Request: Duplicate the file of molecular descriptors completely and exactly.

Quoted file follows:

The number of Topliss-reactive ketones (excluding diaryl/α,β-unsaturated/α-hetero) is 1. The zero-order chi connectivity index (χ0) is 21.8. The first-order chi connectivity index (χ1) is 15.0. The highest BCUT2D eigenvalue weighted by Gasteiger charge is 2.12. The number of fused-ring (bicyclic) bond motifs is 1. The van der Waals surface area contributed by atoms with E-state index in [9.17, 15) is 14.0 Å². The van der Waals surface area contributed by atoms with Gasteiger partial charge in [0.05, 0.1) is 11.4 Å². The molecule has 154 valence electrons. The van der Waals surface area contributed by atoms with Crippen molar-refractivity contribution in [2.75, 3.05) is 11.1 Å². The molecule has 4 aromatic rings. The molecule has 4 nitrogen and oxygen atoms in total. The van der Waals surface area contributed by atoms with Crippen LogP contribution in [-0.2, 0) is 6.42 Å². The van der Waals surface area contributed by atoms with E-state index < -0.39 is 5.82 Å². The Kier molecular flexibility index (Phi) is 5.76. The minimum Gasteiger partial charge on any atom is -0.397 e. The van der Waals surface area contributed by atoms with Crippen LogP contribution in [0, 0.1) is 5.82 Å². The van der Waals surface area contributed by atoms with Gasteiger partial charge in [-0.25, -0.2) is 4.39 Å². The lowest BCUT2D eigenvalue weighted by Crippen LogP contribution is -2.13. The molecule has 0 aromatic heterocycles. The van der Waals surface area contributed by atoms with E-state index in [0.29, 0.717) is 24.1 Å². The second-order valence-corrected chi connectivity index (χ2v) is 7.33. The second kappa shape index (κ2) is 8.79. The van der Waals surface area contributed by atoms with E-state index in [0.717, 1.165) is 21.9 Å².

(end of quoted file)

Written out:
The number of Topliss-reactive ketones (excluding diaryl/α,β-unsaturated/α-hetero) is 1. The zero-order chi connectivity index (χ0) is 21.8. The first-order chi connectivity index (χ1) is 15.0. The highest BCUT2D eigenvalue weighted by Gasteiger charge is 2.12. The number of fused-ring (bicyclic) bond motifs is 1. The van der Waals surface area contributed by atoms with E-state index in [9.17, 15) is 14.0 Å². The van der Waals surface area contributed by atoms with Gasteiger partial charge in [0.05, 0.1) is 11.4 Å². The molecule has 154 valence electrons. The van der Waals surface area contributed by atoms with Crippen molar-refractivity contribution in [2.75, 3.05) is 11.1 Å². The molecule has 4 aromatic rings. The molecule has 4 nitrogen and oxygen atoms in total. The van der Waals surface area contributed by atoms with Crippen LogP contribution in [-0.2, 0) is 6.42 Å². The van der Waals surface area contributed by atoms with E-state index < -0.39 is 5.82 Å². The Kier molecular flexibility index (Phi) is 5.76. The minimum Gasteiger partial charge on any atom is -0.397 e. The van der Waals surface area contributed by atoms with Crippen LogP contribution in [0, 0.1) is 5.82 Å². The van der Waals surface area contributed by atoms with Gasteiger partial charge in [-0.25, -0.2) is 4.39 Å². The lowest BCUT2D eigenvalue weighted by Crippen LogP contribution is -2.13. The molecule has 0 aromatic heterocycles. The van der Waals surface area contributed by atoms with E-state index in [0.29, 0.717) is 24.1 Å². The second-order valence-corrected chi connectivity index (χ2v) is 7.33. The second kappa shape index (κ2) is 8.79. The van der Waals surface area contributed by atoms with E-state index in [0.717, 1.165) is 21.9 Å².